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Theology Thursday: The Invisible Pastor

The Steve Noble Show / Steve Noble
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February 2, 2023 12:20 pm

Theology Thursday: The Invisible Pastor

The Steve Noble Show / Steve Noble

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February 2, 2023 12:20 pm

Theology Thursday: The Invisible Pastor

Steve talks to Dr. Greg Stiekes from BJU Seminary to talk about pastors of smaller churches who don’t try to be popular.

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The following program is recorded content created by Truth Network. If you're a betting man, I would be willing to bet you that my pastor has more Twitter followers than your pastor. Now, I'm not boasting in that.

I'm just speaking, just stating a fact. I'm pretty sure my pastor has more Twitter followers than your pastor. I'm also pretty sure that my pastor probably has more Facebook friends, followers on this particular person's Facebook page than your pastor. And then I think my pastor probably has more name recognition around the country than your pastor. And there's a decent chance, because there's still a whole lot of churches out there, there's about 260,000 churches in America, but the average-sized church, get this, you probably don't know this, the average-sized church in America is still less than 100 people. So the average church in America, about 93, 94 people, a lot of those pastors probably aren't on Twitter, probably don't have a following on Instagram, probably aren't even on Instagram, and probably have absolutely no name recognition outside of their small local church.

So which one's better? Is the smaller one, by definition, more holy, more godly, more New Testament compliant than the big guy with the big following and a bunch of people know his name and he's got private security and this, that, and the other thing? Which one's better from God's perspective? And what do we do in the New Testament just in dealing with pastor? And an interesting question that we'll touch on today with Dr. Greg Stikes, who's back in the house, professor of New Testament theology at Bob Jones Seminary down in beautiful Greenville, South Carolina. Odds are pretty good that your pastor is what Greg would call an invisible pastor. And if you go into the pages of the New Testament, how many pastors can you name from the New Testament? How many pastors do we have in the New Testament? So big, well-known or not known at all.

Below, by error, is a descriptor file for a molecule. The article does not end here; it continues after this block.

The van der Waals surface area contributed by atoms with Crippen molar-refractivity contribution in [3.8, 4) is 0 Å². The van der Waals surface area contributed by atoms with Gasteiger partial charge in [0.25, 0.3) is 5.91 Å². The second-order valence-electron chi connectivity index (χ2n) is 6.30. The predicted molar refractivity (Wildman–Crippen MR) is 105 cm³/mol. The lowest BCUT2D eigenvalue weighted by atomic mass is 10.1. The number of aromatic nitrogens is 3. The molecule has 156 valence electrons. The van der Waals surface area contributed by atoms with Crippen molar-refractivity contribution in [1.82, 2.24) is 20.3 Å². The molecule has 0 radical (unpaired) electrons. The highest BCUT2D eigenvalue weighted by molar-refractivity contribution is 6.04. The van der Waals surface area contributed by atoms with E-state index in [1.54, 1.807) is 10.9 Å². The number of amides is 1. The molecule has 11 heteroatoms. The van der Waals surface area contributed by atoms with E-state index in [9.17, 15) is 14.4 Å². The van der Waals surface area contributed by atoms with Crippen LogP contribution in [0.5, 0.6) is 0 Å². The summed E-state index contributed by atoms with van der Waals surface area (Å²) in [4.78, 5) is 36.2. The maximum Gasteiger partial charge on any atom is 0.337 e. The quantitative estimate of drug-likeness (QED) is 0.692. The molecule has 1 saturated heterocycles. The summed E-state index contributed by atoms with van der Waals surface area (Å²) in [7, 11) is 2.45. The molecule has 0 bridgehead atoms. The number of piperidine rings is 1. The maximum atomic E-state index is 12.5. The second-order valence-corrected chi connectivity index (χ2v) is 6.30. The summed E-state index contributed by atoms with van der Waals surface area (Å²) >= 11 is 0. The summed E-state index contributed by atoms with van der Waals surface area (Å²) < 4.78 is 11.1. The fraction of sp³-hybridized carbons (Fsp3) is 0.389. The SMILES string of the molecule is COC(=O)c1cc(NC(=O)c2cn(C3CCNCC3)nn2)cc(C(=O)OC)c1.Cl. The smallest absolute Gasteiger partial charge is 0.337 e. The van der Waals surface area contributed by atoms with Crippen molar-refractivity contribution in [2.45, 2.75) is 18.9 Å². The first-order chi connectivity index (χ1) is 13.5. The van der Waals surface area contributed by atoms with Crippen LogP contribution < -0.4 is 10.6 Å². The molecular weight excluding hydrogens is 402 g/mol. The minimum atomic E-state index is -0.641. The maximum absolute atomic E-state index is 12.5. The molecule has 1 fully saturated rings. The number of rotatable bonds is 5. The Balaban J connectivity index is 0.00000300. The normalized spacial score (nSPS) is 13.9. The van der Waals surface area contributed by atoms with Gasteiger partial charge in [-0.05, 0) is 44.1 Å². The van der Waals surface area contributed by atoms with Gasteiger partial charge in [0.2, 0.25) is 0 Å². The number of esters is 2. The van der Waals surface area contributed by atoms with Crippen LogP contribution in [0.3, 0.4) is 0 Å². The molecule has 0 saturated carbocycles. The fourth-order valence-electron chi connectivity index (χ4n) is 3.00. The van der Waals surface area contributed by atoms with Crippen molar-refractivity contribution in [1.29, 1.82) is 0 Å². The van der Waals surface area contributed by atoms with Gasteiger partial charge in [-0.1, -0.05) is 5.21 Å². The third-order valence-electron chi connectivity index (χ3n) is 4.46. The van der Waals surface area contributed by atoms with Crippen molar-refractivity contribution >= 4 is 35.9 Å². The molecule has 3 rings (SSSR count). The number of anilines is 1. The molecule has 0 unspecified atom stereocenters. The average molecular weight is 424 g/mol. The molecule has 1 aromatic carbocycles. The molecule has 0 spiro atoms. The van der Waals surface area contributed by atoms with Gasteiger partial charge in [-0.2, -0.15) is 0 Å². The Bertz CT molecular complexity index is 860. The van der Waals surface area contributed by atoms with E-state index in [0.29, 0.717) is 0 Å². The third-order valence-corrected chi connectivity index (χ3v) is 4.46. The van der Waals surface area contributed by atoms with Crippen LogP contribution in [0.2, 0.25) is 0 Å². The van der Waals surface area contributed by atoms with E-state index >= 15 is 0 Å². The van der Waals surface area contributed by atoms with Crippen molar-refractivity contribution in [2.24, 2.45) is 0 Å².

Which one perhaps is more pleasing to the Lord? Dr. Greg Stikes, welcome back to the show. How are you? Doing really well, Steve. Thanks so much for having me. You're welcome.

Thanks for being here. So this one, how did this, now you're a pastor yourself. How do you kind of begin to think about this and the invisible pastor? Because, you know, obviously there's some household names and they get endorsements on their books and they endorse other people's books. And then when you look at somebody, which is kind of funny, you mentioned John Piper, who in the evangelical world is kind of a household name himself. But he writes a book called Brothers, We Are Not Professionals. So is there something wrong if a pastor happens to be gifted enough that he can manage and build a giant organization and has a bunch of different people and different sites and he travels around the country?

I mean, I love this topic, but how did this one kind of get on the radar screen for you? Well, I think just really in thinking through the New Testament and the role of a pastor, I teach pastoral theology in the seminary here. It just struck me one day that I really wasn't able to name hardly any pastors in the New Testament, even though this office that we call the pastor is such a big deal to us. And we know that churches need pastors and God calls pastors.